In 2004, Friends of Strays moved into a new building especially designed for a Shelter operation. This construction and land purchase was made possible by continuous fundraising over the years, and a bequeathal from a long-time supporter of the organization. The 6,500 square foot Shelter building has three feline isolation rooms – a "Kitty City" Adult Cat intake room, a "Meow Mix" Kitten Intake room, and a "Furry Memorial Hospital" room. Both the "Kitty City" room with 16 cages and "Meow Mix" room with 24 cages, provide space for animals not yet tested, vaccinated, or spayed/neutered. The Hospital room, with 30 cages, houses cats/kittens being treated for illness or injury. The Shelter is considered "cageless;" once cats and kittens are healthy and ready for adoption, they are moved into one of three large, bright open rooms.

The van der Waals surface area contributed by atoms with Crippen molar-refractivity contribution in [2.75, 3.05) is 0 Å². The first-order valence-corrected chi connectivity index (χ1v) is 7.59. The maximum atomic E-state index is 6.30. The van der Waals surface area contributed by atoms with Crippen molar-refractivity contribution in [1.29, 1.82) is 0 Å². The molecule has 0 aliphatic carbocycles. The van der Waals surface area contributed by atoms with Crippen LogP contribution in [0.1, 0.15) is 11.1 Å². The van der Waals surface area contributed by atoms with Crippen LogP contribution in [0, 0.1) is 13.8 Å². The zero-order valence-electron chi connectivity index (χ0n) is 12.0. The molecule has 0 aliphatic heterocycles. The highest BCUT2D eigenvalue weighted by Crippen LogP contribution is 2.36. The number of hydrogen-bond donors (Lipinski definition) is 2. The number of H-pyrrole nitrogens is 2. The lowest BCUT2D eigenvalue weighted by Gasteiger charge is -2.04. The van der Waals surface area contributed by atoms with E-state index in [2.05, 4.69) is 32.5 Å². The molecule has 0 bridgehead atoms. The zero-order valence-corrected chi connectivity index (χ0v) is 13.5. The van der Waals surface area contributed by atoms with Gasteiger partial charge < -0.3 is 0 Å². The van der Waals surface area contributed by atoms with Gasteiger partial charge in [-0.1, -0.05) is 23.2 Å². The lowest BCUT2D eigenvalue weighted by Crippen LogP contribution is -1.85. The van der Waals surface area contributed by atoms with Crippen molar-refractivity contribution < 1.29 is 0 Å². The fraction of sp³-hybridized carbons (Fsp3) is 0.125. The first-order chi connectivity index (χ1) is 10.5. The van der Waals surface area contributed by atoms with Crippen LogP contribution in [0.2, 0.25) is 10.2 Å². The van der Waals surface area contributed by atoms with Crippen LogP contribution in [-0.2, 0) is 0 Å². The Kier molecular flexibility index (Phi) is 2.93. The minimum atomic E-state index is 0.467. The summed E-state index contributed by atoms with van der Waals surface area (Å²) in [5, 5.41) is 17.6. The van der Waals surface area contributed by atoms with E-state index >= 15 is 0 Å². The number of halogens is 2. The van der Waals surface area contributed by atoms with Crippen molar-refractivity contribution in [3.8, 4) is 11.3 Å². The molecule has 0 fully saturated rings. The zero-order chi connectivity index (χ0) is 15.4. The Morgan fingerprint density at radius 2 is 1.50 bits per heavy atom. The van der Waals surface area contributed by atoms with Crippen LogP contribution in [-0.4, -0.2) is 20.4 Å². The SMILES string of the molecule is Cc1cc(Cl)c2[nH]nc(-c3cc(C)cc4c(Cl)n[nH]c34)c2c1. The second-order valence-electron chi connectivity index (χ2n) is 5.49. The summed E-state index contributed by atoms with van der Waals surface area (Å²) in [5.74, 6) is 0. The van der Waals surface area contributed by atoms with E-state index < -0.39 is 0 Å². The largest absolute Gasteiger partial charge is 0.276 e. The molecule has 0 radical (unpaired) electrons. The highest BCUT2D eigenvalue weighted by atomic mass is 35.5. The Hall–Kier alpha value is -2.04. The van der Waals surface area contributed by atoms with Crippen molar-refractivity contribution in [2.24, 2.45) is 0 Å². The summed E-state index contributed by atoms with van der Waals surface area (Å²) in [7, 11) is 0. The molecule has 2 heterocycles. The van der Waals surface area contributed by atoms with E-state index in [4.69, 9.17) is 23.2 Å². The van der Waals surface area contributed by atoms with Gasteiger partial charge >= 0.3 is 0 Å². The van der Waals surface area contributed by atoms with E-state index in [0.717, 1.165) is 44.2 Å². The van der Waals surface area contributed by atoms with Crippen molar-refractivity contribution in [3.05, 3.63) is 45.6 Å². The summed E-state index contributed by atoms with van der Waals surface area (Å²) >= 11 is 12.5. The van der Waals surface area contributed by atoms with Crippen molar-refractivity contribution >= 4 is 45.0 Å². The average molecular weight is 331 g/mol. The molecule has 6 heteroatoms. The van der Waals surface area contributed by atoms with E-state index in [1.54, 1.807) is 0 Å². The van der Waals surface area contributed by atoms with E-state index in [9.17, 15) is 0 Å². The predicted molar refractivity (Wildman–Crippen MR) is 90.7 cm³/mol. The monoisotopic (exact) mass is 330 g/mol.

It is the policy of Friends of Strays to take any animal if space is available, without caveat of breed, medical condition or adoptability. Because of this policy, some animals stay at the Shelter for a lifetime and Shelter volunteers become the animals’ families. Friends of Strays is one of only a few shelters that provides a "home style" life and care for feline leukemia positive (FeLV) cats/kittens and for feline immunodeficiency virus (FIV) positive cats/kittens; in fact, Friends of Strays currently houses several FIV cats rescued in the aftermath of Hurricane Katrina, while others rescued from that disaster, have been adopted. Both the FeLV and the FIV cats/kittens enjoy life in open rooms, with sunny windows, cat-friendly furniture and nurturing volunteers.

Friends of Strays Animal Shelter is home to many dogs and cats who have physical disabilities, that make them less likely to be adopted but still deserving of a quality life and care. Some of these animals are older animals with medical issues related to age, others carry the effects of trauma – tail paralysis, amputation, sight limitations – or the residual effects of infection that occurred before coming into the Shelter’s care, e.g., neurological effects of infection before birth, middle ear issues. All of these animals are comfortable and enjoy a high quality of life despite these medical issues. These special needs pets are housed in open rooms that best meet their needs.